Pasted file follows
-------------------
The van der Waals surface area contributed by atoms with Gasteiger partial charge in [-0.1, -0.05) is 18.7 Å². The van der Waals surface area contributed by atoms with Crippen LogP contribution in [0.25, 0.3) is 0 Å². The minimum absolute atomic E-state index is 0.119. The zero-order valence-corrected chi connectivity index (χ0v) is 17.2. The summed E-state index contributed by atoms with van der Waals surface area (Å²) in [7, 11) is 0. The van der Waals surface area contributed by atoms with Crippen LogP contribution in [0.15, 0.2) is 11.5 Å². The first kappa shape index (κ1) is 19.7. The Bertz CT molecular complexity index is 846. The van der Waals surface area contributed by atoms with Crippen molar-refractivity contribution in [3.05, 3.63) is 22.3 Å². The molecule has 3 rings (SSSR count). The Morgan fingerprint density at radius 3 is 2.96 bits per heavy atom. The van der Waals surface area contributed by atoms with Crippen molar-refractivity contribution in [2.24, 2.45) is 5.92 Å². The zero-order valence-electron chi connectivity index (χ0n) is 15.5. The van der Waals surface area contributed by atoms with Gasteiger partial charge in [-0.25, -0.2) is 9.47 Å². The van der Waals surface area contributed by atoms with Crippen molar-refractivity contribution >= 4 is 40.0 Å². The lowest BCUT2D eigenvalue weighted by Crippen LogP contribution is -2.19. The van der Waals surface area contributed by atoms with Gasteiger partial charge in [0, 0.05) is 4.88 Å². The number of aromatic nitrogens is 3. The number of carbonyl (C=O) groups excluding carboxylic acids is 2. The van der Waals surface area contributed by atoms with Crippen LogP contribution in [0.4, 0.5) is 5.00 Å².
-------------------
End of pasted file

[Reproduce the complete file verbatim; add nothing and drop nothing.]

The van der Waals surface area contributed by atoms with Gasteiger partial charge in [-0.1, -0.05) is 18.7 Å². The van der Waals surface area contributed by atoms with Crippen LogP contribution in [0.25, 0.3) is 0 Å². The minimum absolute atomic E-state index is 0.119. The zero-order valence-corrected chi connectivity index (χ0v) is 17.2. The summed E-state index contributed by atoms with van der Waals surface area (Å²) in [7, 11) is 0. The van der Waals surface area contributed by atoms with Crippen LogP contribution in [0.15, 0.2) is 11.5 Å². The first kappa shape index (κ1) is 19.7. The Bertz CT molecular complexity index is 846. The van der Waals surface area contributed by atoms with Crippen molar-refractivity contribution in [3.05, 3.63) is 22.3 Å². The molecule has 3 rings (SSSR count). The Morgan fingerprint density at radius 3 is 2.96 bits per heavy atom. The van der Waals surface area contributed by atoms with Crippen molar-refractivity contribution in [2.24, 2.45) is 5.92 Å². The zero-order valence-electron chi connectivity index (χ0n) is 15.5. The van der Waals surface area contributed by atoms with Gasteiger partial charge in [-0.25, -0.2) is 9.47 Å². The van der Waals surface area contributed by atoms with Crippen molar-refractivity contribution >= 4 is 40.0 Å². The lowest BCUT2D eigenvalue weighted by Crippen LogP contribution is -2.19. The van der Waals surface area contributed by atoms with Gasteiger partial charge in [0, 0.05) is 4.88 Å². The number of aromatic nitrogens is 3. The number of carbonyl (C=O) groups excluding carboxylic acids is 2. The van der Waals surface area contributed by atoms with Crippen LogP contribution in [0.4, 0.5) is 5.00 Å².